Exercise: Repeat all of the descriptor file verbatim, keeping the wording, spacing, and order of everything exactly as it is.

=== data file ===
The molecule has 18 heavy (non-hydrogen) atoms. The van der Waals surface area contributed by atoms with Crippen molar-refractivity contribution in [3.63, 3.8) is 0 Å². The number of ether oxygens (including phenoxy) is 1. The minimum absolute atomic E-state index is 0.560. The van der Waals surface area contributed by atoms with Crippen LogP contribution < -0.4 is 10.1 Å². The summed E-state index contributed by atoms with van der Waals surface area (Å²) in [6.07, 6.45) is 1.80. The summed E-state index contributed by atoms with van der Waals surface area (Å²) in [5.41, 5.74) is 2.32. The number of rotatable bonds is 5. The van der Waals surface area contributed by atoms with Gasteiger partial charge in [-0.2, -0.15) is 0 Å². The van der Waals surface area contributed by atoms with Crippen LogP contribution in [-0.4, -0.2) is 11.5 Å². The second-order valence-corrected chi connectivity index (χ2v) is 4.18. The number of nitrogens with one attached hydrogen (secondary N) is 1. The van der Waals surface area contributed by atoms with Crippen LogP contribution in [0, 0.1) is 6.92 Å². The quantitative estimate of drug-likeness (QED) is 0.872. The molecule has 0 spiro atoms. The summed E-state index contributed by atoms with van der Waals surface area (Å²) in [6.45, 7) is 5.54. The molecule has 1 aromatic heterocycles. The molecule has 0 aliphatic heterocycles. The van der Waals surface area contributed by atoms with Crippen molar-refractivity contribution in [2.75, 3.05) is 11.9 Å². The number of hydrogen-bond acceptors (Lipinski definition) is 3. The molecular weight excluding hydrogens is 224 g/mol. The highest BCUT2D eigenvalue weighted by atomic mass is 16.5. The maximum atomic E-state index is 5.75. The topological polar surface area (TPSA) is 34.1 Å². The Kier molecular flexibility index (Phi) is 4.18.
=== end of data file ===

The molecule has 18 heavy (non-hydrogen) atoms. The van der Waals surface area contributed by atoms with Crippen molar-refractivity contribution in [3.63, 3.8) is 0 Å². The number of ether oxygens (including phenoxy) is 1. The minimum absolute atomic E-state index is 0.560. The van der Waals surface area contributed by atoms with Crippen LogP contribution < -0.4 is 10.1 Å². The summed E-state index contributed by atoms with van der Waals surface area (Å²) in [6.07, 6.45) is 1.80. The summed E-state index contributed by atoms with van der Waals surface area (Å²) in [5.41, 5.74) is 2.32. The number of rotatable bonds is 5. The van der Waals surface area contributed by atoms with Gasteiger partial charge in [-0.2, -0.15) is 0 Å². The van der Waals surface area contributed by atoms with Crippen LogP contribution in [-0.4, -0.2) is 11.5 Å². The second-order valence-corrected chi connectivity index (χ2v) is 4.18. The number of nitrogens with one attached hydrogen (secondary N) is 1. The van der Waals surface area contributed by atoms with Crippen LogP contribution in [0, 0.1) is 6.92 Å². The quantitative estimate of drug-likeness (QED) is 0.872. The molecule has 0 spiro atoms. The summed E-state index contributed by atoms with van der Waals surface area (Å²) in [6.45, 7) is 5.54. The molecule has 1 aromatic heterocycles. The molecule has 0 aliphatic heterocycles. The van der Waals surface area contributed by atoms with Crippen molar-refractivity contribution in [2.75, 3.05) is 11.9 Å². The number of hydrogen-bond acceptors (Lipinski definition) is 3. The molecular weight excluding hydrogens is 224 g/mol. The highest BCUT2D eigenvalue weighted by atomic mass is 16.5. The maximum atomic E-state index is 5.75. The topological polar surface area (TPSA) is 34.1 Å². The Kier molecular flexibility index (Phi) is 4.18.